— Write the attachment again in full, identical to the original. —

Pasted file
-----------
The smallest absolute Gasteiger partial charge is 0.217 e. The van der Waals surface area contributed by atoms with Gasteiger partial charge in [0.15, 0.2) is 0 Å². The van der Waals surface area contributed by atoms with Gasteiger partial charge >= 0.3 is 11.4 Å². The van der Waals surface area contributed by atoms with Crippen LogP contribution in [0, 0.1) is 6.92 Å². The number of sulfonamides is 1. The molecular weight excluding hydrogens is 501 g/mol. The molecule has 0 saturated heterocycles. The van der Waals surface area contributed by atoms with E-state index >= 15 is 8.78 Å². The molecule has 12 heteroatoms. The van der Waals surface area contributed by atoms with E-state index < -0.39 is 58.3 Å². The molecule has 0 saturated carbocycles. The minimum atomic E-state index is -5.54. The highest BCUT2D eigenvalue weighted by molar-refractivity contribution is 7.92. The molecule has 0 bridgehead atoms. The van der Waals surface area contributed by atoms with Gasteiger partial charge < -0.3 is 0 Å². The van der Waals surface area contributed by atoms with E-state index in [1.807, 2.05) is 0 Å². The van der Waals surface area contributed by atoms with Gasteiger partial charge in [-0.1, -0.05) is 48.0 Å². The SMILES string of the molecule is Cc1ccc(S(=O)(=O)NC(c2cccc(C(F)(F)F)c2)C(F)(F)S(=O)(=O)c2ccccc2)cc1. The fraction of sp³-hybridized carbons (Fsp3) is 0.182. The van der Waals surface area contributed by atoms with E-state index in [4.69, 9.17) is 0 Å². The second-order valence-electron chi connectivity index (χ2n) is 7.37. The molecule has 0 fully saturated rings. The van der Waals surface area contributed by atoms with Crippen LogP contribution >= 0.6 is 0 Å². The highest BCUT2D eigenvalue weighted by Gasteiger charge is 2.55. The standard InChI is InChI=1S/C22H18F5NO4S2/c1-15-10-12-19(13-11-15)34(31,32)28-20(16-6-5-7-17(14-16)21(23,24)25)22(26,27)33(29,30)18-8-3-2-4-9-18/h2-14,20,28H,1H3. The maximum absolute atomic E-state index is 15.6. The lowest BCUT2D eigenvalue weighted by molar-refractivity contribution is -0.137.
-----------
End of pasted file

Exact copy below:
The smallest absolute Gasteiger partial charge is 0.217 e. The van der Waals surface area contributed by atoms with Gasteiger partial charge in [0.15, 0.2) is 0 Å². The van der Waals surface area contributed by atoms with Gasteiger partial charge >= 0.3 is 11.4 Å². The van der Waals surface area contributed by atoms with Crippen LogP contribution in [0, 0.1) is 6.92 Å². The number of sulfonamides is 1. The molecular weight excluding hydrogens is 501 g/mol. The molecule has 0 saturated heterocycles. The van der Waals surface area contributed by atoms with E-state index >= 15 is 8.78 Å². The molecule has 12 heteroatoms. The van der Waals surface area contributed by atoms with E-state index < -0.39 is 58.3 Å². The molecule has 0 saturated carbocycles. The minimum atomic E-state index is -5.54. The highest BCUT2D eigenvalue weighted by molar-refractivity contribution is 7.92. The molecule has 0 bridgehead atoms. The van der Waals surface area contributed by atoms with Gasteiger partial charge < -0.3 is 0 Å². The van der Waals surface area contributed by atoms with E-state index in [1.807, 2.05) is 0 Å². The van der Waals surface area contributed by atoms with Gasteiger partial charge in [-0.1, -0.05) is 48.0 Å². The SMILES string of the molecule is Cc1ccc(S(=O)(=O)NC(c2cccc(C(F)(F)F)c2)C(F)(F)S(=O)(=O)c2ccccc2)cc1. The fraction of sp³-hybridized carbons (Fsp3) is 0.182. The van der Waals surface area contributed by atoms with E-state index in [4.69, 9.17) is 0 Å². The second-order valence-electron chi connectivity index (χ2n) is 7.37. The molecule has 0 fully saturated rings. The van der Waals surface area contributed by atoms with Crippen LogP contribution >= 0.6 is 0 Å². The highest BCUT2D eigenvalue weighted by Gasteiger charge is 2.55. The standard InChI is InChI=1S/C22H18F5NO4S2/c1-15-10-12-19(13-11-15)34(31,32)28-20(16-6-5-7-17(14-16)21(23,24)25)22(26,27)33(29,30)18-8-3-2-4-9-18/h2-14,20,28H,1H3. The maximum absolute atomic E-state index is 15.6. The lowest BCUT2D eigenvalue weighted by molar-refractivity contribution is -0.137.